Orwell's Luck by Richard W. Jennings

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When a wounded wild rabbit is found in the front yard, he is given a good home and a memorable name by a twelve-year-old with a liking for basketball, the trombone, and the newspaper’s daily horoscope. But Orwell is no ordinary rabbit. It soon seems that he is attempting to reward his young caretaker by mysteriously sending coded messages in the form of predictions: the final score of the Super Bowl, advance notice of a pop quiz at school, tomorrow’s winning lottery number! Can this little rabbit foretell the future? Can Orwell actually make luck happen? Here is a magical and heartwarming story about kindness, friendship, and hope in the shadow of fortune’s ever-turning wheel.

About Richard W. Jennings

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Richard W. Jennings has published more than fifty essays, articles, and short stories, including The Tragic Tale of the Dog Who Killed Himself, published by Bantam Books in 1980 to widespread critical acclaim, in addition to his recent titles published with Houghton Mifflin -- Orwell's Luck, The Great Whale of Kansas, My Life of Crime, and Scribble. He is cofounder of a popular Kansas City-area bookstore and former editor of KANSAS CITY MAGAZINE. He has five children, four grandchildren, a dog, a cat, and a parrot and lives in Kansas.
Published April 12, 2006 by HMH Books for Young Readers. 168 pages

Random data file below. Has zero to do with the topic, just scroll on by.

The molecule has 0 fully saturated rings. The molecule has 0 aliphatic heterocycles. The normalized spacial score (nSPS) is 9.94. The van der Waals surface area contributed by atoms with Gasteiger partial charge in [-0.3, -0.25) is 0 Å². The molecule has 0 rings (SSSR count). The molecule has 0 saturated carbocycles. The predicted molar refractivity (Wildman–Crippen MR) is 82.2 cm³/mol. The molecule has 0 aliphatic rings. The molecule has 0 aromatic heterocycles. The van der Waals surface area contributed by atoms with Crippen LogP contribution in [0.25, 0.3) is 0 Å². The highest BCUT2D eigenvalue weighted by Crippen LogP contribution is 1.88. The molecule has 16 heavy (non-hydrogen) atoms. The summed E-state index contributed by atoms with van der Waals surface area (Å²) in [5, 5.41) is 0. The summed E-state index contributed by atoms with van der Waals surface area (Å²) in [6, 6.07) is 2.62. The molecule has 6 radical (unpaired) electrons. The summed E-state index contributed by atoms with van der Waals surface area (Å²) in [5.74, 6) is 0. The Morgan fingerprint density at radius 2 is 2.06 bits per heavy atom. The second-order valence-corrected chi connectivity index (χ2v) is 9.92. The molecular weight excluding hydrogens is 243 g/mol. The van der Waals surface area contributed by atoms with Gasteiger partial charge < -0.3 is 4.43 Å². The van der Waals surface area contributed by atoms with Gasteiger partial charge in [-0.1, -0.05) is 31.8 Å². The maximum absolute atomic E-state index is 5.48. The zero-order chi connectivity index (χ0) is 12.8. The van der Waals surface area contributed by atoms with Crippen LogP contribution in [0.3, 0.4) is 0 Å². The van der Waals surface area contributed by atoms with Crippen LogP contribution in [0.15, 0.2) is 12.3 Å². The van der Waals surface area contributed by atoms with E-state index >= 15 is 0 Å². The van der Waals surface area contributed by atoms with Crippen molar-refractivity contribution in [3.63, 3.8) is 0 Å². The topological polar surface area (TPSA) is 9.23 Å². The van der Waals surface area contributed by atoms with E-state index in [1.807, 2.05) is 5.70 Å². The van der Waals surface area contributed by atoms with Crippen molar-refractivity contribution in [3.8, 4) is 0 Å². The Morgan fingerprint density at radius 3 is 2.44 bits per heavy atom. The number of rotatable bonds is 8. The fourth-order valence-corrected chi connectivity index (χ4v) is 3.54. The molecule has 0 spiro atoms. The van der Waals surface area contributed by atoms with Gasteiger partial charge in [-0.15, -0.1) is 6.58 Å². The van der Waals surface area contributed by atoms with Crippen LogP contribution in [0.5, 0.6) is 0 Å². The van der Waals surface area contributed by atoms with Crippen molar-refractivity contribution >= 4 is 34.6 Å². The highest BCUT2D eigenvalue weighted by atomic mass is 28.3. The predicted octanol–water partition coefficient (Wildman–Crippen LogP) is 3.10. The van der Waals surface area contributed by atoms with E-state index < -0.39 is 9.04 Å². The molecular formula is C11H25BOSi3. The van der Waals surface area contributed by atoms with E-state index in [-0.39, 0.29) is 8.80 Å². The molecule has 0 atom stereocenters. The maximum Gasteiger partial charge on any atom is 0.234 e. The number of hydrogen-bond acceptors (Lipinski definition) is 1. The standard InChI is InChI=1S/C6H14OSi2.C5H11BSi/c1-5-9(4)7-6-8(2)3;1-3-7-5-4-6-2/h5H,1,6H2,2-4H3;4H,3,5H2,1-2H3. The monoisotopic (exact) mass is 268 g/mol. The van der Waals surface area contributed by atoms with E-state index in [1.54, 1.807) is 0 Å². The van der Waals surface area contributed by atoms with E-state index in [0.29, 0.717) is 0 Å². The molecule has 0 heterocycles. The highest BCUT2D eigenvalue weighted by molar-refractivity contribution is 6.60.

Genres: Nature & Wildlife, Science Fiction & Fantasy, Children's Books. Fiction

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Kirkus Reviews

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Against a backdrop of domestic ups and downs, the narrator ruminates on the meaning of it all, carries Orwell from vet to vet, and makes a connection with a classmate, known only as “the tousle-haired boy.” By the end, Orwell is on the road to recovery, walking about upright with a comical clown...

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Publishers Weekly

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Ranging from prophetic to practical to philosophical, the messages eventually teach her that ""there is always more than one way of looking at things."" Between Orwell's bulletins, the narrator off-handedly addresses less mystical dramas, such as her father's sudden unemployment and her lonelines...

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